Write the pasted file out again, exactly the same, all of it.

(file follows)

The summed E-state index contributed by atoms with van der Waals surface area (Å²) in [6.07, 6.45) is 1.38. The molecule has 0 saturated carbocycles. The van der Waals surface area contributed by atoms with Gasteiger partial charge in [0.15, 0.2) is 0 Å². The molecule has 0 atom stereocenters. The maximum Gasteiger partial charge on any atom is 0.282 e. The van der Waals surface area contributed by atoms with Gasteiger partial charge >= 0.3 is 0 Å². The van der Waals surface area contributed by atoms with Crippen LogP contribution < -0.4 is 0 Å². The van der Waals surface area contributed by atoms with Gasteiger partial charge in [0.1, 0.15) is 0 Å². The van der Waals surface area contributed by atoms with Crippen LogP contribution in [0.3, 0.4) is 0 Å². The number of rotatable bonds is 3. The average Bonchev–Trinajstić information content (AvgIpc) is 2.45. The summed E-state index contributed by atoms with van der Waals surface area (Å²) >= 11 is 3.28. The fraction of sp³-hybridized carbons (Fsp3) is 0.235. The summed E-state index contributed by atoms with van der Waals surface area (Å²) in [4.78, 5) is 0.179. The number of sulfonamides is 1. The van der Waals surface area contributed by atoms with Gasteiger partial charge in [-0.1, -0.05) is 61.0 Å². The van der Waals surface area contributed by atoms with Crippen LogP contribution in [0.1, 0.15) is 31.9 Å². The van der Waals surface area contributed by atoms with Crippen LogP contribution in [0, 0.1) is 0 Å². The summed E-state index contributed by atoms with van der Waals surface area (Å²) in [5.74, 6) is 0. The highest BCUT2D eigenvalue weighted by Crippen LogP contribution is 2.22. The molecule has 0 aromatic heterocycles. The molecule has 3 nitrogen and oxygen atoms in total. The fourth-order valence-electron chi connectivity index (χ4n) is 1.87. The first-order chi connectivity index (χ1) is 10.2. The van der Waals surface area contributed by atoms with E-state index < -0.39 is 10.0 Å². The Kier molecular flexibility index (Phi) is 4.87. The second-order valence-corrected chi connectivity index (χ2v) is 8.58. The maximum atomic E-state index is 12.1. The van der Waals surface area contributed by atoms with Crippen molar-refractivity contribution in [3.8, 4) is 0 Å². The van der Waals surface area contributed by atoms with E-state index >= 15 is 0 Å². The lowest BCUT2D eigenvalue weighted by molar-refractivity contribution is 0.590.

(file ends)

The summed E-state index contributed by atoms with van der Waals surface area (Å²) in [6.07, 6.45) is 1.38. The molecule has 0 saturated carbocycles. The van der Waals surface area contributed by atoms with Gasteiger partial charge in [0.15, 0.2) is 0 Å². The molecule has 0 atom stereocenters. The maximum Gasteiger partial charge on any atom is 0.282 e. The van der Waals surface area contributed by atoms with Gasteiger partial charge >= 0.3 is 0 Å². The van der Waals surface area contributed by atoms with Crippen LogP contribution < -0.4 is 0 Å². The van der Waals surface area contributed by atoms with Gasteiger partial charge in [0.1, 0.15) is 0 Å². The van der Waals surface area contributed by atoms with Crippen LogP contribution in [0.3, 0.4) is 0 Å². The number of rotatable bonds is 3. The average Bonchev–Trinajstić information content (AvgIpc) is 2.45. The summed E-state index contributed by atoms with van der Waals surface area (Å²) >= 11 is 3.28. The fraction of sp³-hybridized carbons (Fsp3) is 0.235. The summed E-state index contributed by atoms with van der Waals surface area (Å²) in [4.78, 5) is 0.179. The number of sulfonamides is 1. The van der Waals surface area contributed by atoms with Gasteiger partial charge in [-0.1, -0.05) is 61.0 Å². The van der Waals surface area contributed by atoms with Crippen LogP contribution in [0.1, 0.15) is 31.9 Å². The van der Waals surface area contributed by atoms with Crippen LogP contribution in [0, 0.1) is 0 Å². The summed E-state index contributed by atoms with van der Waals surface area (Å²) in [5.74, 6) is 0. The highest BCUT2D eigenvalue weighted by Crippen LogP contribution is 2.22. The molecule has 0 aromatic heterocycles. The molecule has 3 nitrogen and oxygen atoms in total. The fourth-order valence-electron chi connectivity index (χ4n) is 1.87. The first-order chi connectivity index (χ1) is 10.2. The van der Waals surface area contributed by atoms with E-state index < -0.39 is 10.0 Å². The Kier molecular flexibility index (Phi) is 4.87. The second-order valence-corrected chi connectivity index (χ2v) is 8.58. The maximum atomic E-state index is 12.1. The van der Waals surface area contributed by atoms with Crippen molar-refractivity contribution in [3.8, 4) is 0 Å². The van der Waals surface area contributed by atoms with E-state index >= 15 is 0 Å². The lowest BCUT2D eigenvalue weighted by molar-refractivity contribution is 0.590.